"This US project should increase the level of security in Europe, specifically in Poland," Szczyglo said.
The US defence chief also sought to allay Polish concerns that hosting the missiles could bring retaliatory measures from Russia, which is riled by the US plan to extend the defense system to its backyard.
He said he did not believe that Russia is a military threat to Poland "either now or should we install a missile defense."
"I said in Russia we aren't talking about tomorrow or next year but what the world will look like in 10 or 20 years. The world changes in dramatic ways and what we are talking about here is indivisible security for the United States and our NATO allies," he said.
"We would like to extend that umbrella to Russia and partner with Russia, to have Russia be with us in this program," he said.
Despite repeated rebuffs from Russia, Gates said he was "cautiously optimistic" after his talks Monday with Russian President Vladimir Putin, First Deputy Prime Minister Sergei Ivanov and Defence Minister Anatoly Serduykov.
He said the two countries could explore new concepts and technologies, conduct joint research and development of missile defence systems, share missile early warning data, and improve their forces' ability to operate together on missile defence.
Russian Foreign Minister Sergei Lavrov on Tuesday however told reporters in Luxembourg the planned US missile shield could destabilise Europe and called for "a joint analysis of the threat."
"One gets the impression that everything has already been decided in Washington," he said, adding, "We don't really see a way of joining the project, we don't see what interest there is in that."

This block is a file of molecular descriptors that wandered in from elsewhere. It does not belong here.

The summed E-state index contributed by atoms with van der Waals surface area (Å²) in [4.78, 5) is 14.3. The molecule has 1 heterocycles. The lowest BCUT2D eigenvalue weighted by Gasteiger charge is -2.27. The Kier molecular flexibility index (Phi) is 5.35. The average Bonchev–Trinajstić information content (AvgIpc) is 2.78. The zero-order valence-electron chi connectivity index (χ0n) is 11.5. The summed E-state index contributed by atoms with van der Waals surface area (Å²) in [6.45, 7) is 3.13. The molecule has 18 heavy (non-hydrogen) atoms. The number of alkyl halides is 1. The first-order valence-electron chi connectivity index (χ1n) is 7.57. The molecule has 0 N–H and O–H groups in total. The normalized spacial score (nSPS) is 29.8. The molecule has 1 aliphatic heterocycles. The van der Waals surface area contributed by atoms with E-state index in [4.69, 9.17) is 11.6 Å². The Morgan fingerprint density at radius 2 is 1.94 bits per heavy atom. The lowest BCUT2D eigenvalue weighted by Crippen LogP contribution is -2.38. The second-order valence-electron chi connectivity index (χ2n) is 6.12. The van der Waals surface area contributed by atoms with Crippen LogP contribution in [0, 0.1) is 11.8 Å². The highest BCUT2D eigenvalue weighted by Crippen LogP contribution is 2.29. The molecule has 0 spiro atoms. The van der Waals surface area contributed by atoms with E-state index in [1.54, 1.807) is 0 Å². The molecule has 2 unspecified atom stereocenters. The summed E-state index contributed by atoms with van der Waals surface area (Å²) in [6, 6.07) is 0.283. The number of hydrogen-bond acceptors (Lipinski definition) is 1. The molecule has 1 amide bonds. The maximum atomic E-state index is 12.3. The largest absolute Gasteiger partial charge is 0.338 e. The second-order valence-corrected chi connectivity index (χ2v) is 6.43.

The plan has also unsettled some US allies, including Germany, which Gates is scheduled to visit on Wednesday before returning to Washington.
He was due to hold talks with President Kaczynski before leaving Poland.
An opinion poll published by the CBOS agency found that six in 10 Poles are opposed to the system and only 25 percent favor it.
earlier related report
"This US project should increase the level of security in Europe, specifically in Poland," Szczyglo said, after holding talks on the proposed missile shield with his US counterpart, Robert Gates.
Gates had arrived in Warsaw Tuesday from Moscow for talks aimed at getting Polish leaders to begin formal negotiations on the missile shield, which Washington says would be vital to defending Europe and the United States against attacks from the Middle East, and Iran in particular. Washington wants to site 10 interceptor missiles in Poland and a targeting radar in the Czech Republic as part of the system, which has already been deployed in the United States, Britain and Greenland.
Formal talks have not yet begun, but the Polish government has expressed interest in the project. "The success of negotiations depends on one thing: negotiations can be successful if the level of Poland's security is increased" by housing the system, Szczyglo said. But he added: "What has been presented to Poland is only a proposal and it would be groundless to forecast what may or may not happen."
Gates agreed with Szczyglo that "any arrangement on missile defence with Poland should enhance Poland's security."
He sought to allay fears that Washington's plan to site missiles in Poland would make the country a target of attacks from Russia, which has been riled by the US plan and threatened to retaliate against countries that host the system in its backyard.
"I don't think Russia is a military threat to Poland, either now or if we had the missile system in place here," Gates told reporters outside the defence ministry in Warsaw. "I said in Russia we aren't talking about tomorrow or next year but what the world will look like in 10 or 20 years. The world changes in dramatic ways and what we are talking about here is indivisible security for the United States and our NATO allies," he said.
Gates was due to meet Polish President Lech Kaczynski later Tuesday.
earlier related report
At Thursday's one-day meeting, Rice will also voice Washington's strong backing for a UN proposal to grant independence to Serbia's NATO-protected province of Kosovo despite Moscow's staunch opposition to the move, senior US officials said.